Offer as a one stop shop for the practitioners so they can choose to go SDLC or take an Agile approach.
Have a combined launch of the latest SDLC version and the Agile framework.
Use existing communication channels to reach out to the enterprise audience. People are used to looking for processes and procedures at one location. Using the same location or method will get better results in communications.
Implement ability to push Agile metrics onto program management dashboards.
Agile metrics should be able stand on their own but provide enough visibility that leadership looks for in their conventional metrics.
The metrics should be more real time and close to the actual state of the projects/ programs.
Have an executive sponsor who can serve as Champion for the new Agile framework.
Provides air cover for the adoption of the new Agile framework.
Provides a stamp of approval that is a must in a enterprise environment.
The above areas are minimum needed to make adoption of Agile feasible in enterprise environments with an existing SDLC process. Some combination or extension of the above steps will have to be made to suit specific enterprise situations.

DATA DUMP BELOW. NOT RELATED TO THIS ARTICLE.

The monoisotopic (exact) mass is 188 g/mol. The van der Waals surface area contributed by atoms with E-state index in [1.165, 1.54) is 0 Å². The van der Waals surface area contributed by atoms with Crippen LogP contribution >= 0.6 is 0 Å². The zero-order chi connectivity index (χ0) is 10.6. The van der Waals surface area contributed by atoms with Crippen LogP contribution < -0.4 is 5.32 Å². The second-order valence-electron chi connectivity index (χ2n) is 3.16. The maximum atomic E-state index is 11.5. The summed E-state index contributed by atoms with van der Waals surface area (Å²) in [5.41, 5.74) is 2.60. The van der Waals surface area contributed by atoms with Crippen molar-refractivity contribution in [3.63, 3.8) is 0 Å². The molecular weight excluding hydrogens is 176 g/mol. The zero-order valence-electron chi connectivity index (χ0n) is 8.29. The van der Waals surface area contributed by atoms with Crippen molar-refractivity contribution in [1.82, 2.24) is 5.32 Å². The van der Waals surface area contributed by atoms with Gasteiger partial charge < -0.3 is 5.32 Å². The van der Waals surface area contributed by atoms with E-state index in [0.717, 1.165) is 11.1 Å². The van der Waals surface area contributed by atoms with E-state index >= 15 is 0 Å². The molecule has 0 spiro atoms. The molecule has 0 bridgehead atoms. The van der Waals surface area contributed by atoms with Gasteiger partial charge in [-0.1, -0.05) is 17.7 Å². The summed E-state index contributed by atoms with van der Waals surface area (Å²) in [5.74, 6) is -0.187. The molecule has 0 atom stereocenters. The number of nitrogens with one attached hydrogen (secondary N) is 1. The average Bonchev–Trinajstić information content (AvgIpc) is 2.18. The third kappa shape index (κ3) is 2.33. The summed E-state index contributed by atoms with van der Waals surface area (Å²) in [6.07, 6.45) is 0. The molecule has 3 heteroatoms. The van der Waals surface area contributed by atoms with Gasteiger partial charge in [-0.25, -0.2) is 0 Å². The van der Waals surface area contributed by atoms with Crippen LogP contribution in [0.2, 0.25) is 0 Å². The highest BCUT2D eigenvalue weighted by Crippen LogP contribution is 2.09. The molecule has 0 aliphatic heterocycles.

The presentation had too much for the less than 90 minutes that we had for the session. I did not get into scaling Scrum team patterns and heuristics to manage software debt at scale and also less around testing than I’d hoped. Hopefully it was useful for the participants and they got at least one new idea leaving the session. It is difficult to take a 1-day workshop and create a less than 90 minute talk, as I learn again.
This week, an interview from SearchSoftwareQuality.com with me came out on the book Managing Software Debt: Building for Inevitable Change. The interview has 2 parts. The first is a discussion of software debt and the second focuses on addressing software debt. Here are links to the interview:
The Agile Triangle, a concept that was discussed by Jim Highsmith in his book Agile Project Management: Creating Innovative Products, describes how teams and organizations can go beyond the traditional Iron Triangle in defining project success criteria. In the Agile Triangle, the traditional project constraints of schedule, cost, and scope are confined to one point of the triangle. Balancing out the triangle are quality and value. Agile software development practices have provided huge innovations in delivery of working software from an internal and external perspective. Practices such as automated unit testing, Test-Driven Design (TDD), and Continuous Integration (CI) have transformed our industry and enabled new go-to-market strategies for the business of software products.